For years friends called me “granola girl” because I couldn’t stop making granola and sharing it. One friend liked it so much he started making it at his cafe, in place of a version he was buying, to put on top of yogurt and fresh fruit. I don’t make granola nearly as often as I used to, but something about the damp cold weather we’re having this week makes me long for my granola girl days. In fact, I’m thinking about putting some in the oven right now. Every so often someone asks me for the recipe so, I thought I’d share it here. Enjoy!
Pre-heat the oven to 325 degrees
Mix the dry ingredients together in a large bowl: 9 cups of rolled oats (not quick cooking), 2 tsp cinnamon, 1 tsp sea salt, 1 cup coarsely chopped raw almonds, 1 cup coarsely chopped raw cashews, and 1/2 cup raw sunflower seeds.
In a small sauce pan on medium low heat combine 1/2 cup vegetable (canola) oil, 3/4 cup maple syrup, 3/4 cup honey and 2 Tbs vanilla until they blend together nicely (the honey melts into the syrup) and it just begins to smell.
Add the wet ingredients to the dry ingredients and mix them together thoroughly.
Spread the mixture evenly on two cookie sheets with edges (if the sheets don’t have edges the granola will slide off when you turn it and you must turn it).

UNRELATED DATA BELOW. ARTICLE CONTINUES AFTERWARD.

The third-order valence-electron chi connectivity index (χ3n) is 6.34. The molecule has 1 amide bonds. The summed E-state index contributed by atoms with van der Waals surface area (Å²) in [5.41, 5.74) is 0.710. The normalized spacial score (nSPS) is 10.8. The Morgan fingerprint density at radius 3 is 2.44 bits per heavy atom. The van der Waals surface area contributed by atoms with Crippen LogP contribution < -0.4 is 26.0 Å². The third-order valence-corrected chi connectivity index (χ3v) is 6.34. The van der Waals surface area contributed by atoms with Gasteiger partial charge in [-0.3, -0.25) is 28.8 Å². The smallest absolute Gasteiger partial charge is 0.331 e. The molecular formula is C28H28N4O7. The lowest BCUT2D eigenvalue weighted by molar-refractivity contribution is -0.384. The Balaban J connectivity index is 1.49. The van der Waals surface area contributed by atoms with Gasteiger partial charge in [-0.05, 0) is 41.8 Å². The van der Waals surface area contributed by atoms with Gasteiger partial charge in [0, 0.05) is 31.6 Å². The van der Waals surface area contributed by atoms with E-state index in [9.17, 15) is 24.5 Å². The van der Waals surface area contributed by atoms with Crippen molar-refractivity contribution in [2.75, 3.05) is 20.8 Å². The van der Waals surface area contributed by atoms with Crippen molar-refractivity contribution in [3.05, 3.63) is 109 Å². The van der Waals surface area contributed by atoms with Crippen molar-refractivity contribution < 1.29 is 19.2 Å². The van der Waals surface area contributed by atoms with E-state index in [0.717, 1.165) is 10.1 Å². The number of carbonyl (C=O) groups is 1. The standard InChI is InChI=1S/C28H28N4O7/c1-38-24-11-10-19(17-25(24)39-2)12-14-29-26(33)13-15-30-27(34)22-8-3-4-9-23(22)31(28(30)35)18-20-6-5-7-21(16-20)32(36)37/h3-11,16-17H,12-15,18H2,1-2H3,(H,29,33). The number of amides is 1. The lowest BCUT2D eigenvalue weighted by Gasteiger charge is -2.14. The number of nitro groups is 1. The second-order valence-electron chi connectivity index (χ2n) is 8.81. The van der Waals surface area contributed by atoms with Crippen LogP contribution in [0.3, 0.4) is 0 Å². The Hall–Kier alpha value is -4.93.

To begin, bake for about 10 minutes and then you turn the granola with a metal spatula (metal works best to get the good sticky sweet stuff up each time from the bottom of the cookie sheet). Then bake it for another 7 minutes and turn it again. Continue to bake it for 5 minutes and then turn it …bake it for 5 minutes and turn it. As the granola gets darker, start turning every 3 minutes as it will very quickly get too dark so you have to pay attention and take it out when it’s as brown as you like it. I sometimes switch the two sheets in the oven rack around 30 minutes in… depends on how evenly your oven cooks.
Turning it regularly is the KEY to successful texture. It usually takes about an hour but sometimes it’s less. Even if it seems like it’s taking forever and not cooking, don’t stop watching it and turning it.
After it cools add a handful of dried cranberries or raisins.
Some lessons learned:
If you don’t turn it often the texture will be inconsistent… ie. overdone and crispy on one side of the oat and damp on the other.
If you use butter or olive oil instead of canola it won’t taste the same. In fact, don’t do it.
Any nuts are good so you can pick and choose what you like. I just mentioned my favorites. Sometimes I don’t even add nuts which is fine too… just less yummy.
If you use agave instead of maple syrup, that’s fine but it will taste different. Personally, I prefer Vermont maple syrup… the good stuff.
Enjoy with milk, plain yogurt, ice cream or just by the handful.
(note: I found this recipe in the Esalen cookbook many moons ago… I think they suggest a cup of rye flakes in place of one cup of oats but I never have rye flakes on hand so rye bother? whacka whacka)